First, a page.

The complete story of the origins of football
The Same Old Game by Mike Roberts tells the complete story of the origins of football. It starts at the very beginning, in prehistory, and explores the fascinating truths, theories and many misconceptions of the game’s development right through to modern times, and the creation of the modern codes of soccer, rugby union, rugby league, Gaelic, Australian, American and Canadian football. They may all be different now, but they all share a common ancestry. They are all basically The Same Old Game.
Over two volumes, the book draws on the very latest research and revisits original sources to separates fact from fiction. The first volume, The Same Old Game: Before Codification includes detailed chapters to the historic ball games of the Far East, Central America, North America, Aboriginal Australasia, Ancient Egypt, Greece and Rome, of the Vikings, of the Celts, of Medieval Italy and France and of many more different cultures, showing that the idea of kicking or throwing a ball, or even hitting one with a stick, is something that is probably older than humankind itself and that nowhere on Earth can really make a valid claim to have invented the idea.
But the modern game was shaped into its modern form in the British Isles, and that is where the first volume ends the story. It shows how an old folk tradition boomed as a popular pastime, not just at the public schools and universities but all around the country, and how by the mid 19th century it had become clear that there was a need for a more established set of rules.
The second volume, The Same Old Game: Codification tells how that happened. But although the Football Association was founded in
1863, a unified code was never to be. The book explores how and why so many different versions of the same game arose. For a start, in Melbourne, Australia, the local footballers had already agreed to their own rules before the FA was even formed, and the game they created is still played today – arguably the oldest and most ‘authentic’ member of the football family.
Back in Britain, the clubs that preferred a more physical game in which the ball could be carried were not convinced by FA’s kicking game. Instead, they formed their own association and developed the rival code of rugby. And there was yet more division to come with the infamous schism between rugby union and what became rugby league.
But neither soccer nor rugby were always welcomed in Ireland, which was fighting to preserve its own separate identity. In defiance against these foreign games, the Gaelic Athletic Association was founded and devised its own set of rules.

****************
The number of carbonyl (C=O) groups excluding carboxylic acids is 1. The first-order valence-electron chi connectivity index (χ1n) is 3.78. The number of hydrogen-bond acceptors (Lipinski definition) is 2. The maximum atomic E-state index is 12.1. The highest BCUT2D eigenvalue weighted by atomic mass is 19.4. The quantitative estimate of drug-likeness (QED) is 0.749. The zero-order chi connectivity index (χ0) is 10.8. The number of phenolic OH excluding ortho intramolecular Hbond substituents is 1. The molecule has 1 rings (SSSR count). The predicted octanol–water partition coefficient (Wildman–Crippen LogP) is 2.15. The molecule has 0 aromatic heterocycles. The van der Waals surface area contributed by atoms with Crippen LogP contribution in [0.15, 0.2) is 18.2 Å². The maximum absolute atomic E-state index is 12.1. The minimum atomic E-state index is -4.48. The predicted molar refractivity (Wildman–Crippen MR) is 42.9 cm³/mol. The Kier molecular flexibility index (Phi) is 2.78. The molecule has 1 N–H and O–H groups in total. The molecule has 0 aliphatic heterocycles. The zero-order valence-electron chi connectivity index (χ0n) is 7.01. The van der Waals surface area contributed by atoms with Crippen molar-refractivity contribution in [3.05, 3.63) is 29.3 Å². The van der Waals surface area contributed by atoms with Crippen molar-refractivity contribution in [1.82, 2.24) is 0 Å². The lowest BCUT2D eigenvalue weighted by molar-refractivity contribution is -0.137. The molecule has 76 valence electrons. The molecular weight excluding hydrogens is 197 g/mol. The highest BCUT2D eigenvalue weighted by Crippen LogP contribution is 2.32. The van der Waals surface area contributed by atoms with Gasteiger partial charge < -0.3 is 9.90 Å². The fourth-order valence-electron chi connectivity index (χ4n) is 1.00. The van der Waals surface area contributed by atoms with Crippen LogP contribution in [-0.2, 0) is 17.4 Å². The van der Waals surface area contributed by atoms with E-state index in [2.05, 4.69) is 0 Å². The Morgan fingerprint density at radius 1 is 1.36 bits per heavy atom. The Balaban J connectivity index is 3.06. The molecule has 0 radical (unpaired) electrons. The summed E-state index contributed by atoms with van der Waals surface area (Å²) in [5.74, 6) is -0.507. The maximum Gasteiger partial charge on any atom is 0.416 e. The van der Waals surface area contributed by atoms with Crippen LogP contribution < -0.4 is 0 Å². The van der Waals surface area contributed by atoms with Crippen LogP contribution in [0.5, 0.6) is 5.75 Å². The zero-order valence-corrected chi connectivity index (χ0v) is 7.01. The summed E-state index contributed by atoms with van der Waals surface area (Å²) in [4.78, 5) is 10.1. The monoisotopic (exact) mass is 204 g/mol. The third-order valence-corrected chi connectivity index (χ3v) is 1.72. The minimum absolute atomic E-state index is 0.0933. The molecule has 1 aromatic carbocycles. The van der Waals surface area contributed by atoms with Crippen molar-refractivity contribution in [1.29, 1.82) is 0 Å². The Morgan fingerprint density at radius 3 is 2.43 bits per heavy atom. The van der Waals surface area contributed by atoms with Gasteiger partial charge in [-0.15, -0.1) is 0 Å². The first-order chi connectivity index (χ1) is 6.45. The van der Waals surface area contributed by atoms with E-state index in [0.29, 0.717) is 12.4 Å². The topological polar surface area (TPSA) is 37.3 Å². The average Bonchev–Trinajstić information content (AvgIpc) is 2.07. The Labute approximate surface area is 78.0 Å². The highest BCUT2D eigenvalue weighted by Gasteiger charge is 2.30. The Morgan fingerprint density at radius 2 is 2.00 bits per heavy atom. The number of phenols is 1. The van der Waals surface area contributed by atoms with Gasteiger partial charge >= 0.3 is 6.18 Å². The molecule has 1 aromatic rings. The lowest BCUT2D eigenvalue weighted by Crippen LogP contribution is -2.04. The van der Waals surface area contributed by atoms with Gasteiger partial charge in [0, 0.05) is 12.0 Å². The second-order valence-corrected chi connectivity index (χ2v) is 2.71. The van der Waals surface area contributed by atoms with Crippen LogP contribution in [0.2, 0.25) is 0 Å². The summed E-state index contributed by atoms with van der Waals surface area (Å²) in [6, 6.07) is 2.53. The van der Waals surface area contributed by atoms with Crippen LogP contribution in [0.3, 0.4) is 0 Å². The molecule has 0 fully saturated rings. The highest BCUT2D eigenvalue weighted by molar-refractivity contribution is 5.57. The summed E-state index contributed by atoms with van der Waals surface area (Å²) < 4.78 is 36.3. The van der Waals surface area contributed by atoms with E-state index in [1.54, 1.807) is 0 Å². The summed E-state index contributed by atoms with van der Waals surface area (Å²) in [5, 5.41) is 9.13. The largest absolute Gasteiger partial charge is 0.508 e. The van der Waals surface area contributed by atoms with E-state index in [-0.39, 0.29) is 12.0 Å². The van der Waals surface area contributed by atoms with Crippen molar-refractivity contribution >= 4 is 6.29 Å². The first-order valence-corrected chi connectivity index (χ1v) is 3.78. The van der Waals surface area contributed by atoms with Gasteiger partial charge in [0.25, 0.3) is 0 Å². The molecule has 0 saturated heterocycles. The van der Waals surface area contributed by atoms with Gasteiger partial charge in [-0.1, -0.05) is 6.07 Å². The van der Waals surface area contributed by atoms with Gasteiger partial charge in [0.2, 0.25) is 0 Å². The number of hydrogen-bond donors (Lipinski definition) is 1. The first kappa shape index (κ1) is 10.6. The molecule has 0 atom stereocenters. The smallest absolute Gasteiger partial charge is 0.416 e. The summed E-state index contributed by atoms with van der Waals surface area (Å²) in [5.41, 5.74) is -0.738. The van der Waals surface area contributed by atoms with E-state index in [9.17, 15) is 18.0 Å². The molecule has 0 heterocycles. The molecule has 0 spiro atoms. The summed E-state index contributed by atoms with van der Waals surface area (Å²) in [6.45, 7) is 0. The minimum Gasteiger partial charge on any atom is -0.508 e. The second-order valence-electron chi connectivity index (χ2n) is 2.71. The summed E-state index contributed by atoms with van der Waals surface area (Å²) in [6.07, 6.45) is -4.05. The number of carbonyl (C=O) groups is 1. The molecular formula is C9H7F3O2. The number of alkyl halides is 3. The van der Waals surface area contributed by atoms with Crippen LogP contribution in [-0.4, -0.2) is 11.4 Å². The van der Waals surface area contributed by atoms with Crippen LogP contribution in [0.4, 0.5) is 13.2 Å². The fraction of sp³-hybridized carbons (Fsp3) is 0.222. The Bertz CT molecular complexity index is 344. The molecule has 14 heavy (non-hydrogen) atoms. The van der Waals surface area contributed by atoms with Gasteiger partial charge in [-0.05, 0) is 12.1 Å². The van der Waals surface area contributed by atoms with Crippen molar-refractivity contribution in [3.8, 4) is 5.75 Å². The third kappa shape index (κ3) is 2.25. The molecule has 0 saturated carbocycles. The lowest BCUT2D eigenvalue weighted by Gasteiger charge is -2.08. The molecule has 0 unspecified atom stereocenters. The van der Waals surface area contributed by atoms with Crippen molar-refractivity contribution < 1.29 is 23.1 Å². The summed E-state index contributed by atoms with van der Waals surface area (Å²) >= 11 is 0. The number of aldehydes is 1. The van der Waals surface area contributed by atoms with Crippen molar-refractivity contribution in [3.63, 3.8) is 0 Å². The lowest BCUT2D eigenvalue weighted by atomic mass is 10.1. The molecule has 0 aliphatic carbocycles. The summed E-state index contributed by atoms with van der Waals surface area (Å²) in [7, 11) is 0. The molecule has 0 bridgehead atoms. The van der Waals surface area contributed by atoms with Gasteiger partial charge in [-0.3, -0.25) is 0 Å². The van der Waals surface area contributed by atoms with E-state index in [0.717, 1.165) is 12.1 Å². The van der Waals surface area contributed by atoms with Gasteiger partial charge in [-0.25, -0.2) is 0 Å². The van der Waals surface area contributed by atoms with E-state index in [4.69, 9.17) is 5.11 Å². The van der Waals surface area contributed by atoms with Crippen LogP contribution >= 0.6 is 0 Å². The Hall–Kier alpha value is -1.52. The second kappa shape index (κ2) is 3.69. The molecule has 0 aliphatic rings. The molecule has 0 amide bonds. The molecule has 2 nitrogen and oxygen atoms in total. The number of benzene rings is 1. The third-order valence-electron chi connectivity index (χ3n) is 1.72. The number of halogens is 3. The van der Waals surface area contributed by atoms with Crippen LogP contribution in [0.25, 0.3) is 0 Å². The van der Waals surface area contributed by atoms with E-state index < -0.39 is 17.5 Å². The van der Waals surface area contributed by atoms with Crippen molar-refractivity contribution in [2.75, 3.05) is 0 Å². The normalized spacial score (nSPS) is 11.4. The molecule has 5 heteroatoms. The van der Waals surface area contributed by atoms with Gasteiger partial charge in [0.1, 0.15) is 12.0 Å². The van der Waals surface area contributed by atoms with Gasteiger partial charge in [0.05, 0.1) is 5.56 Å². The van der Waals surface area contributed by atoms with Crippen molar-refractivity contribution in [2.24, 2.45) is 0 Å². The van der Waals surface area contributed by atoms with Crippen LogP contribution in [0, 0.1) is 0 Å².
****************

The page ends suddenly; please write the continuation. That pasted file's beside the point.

The story also takes us to North America, and shows how and why rugby was adopted in the United States but was soon changed into the different sport of American football. And not forgetting Canada, whose own game developed in a similar fashion to the American one, but never quite entirely.
The over 800 pages in total of The Same Old Game tell a fascinating story, and provide a few laughs along the way, as Mike Roberts sifts through the theories, the myths and the downright lies to come up with plenty of surprises as he examines such intriguing questions as:
Did football really start as an ancient fertility rite?
Did the Aboriginal game of marngrook really have anything to do with the origins of Australian football?
Can we really be sure that such civilisations as the Ancient Egyptians, Greeks and Romans ever played something like football?
Did European settlers in the Americas learn more than we might think from the native games they saw?
Was Medieval ‘mob football’ really as anarchic as we have been led to believe?
Was rugby actually based on an ancient Maori tradition?
How much did the British public schools really ‘refine’ a crude folk custom?
Why are there two different versions of rugby, and is rugby union really the more ‘traditional’ of the two?
Why did the North Americans introduce so many changes to the rugby rules?
What roles might French, Italian and other European games have played in the origins of football?
Did William Webb Ellis really invent rugby by picking up a soccer ball and running with it?
Is Gaelic football really based on any old Irish traditions, or was it a modern invention?
Is Canadian football a version of American football, or would it truer to say it was the other way round?
Could Australian rules football really have been based on the Gaelic game?
Why the forward pass in American football, the rouge in Canadian football, the oval field in Australian football, the H-shaped goal in Gaelic football, the offside rule in soccer, the scrum in rugby union or the six-tackle rule in rugby league?
These and so many other questions are answered in essential reading for any player or fan of any of the football codes – who may love the unique features of their particular game, but probably never knew where it originally came from. Now read the full story in The Same Old Game…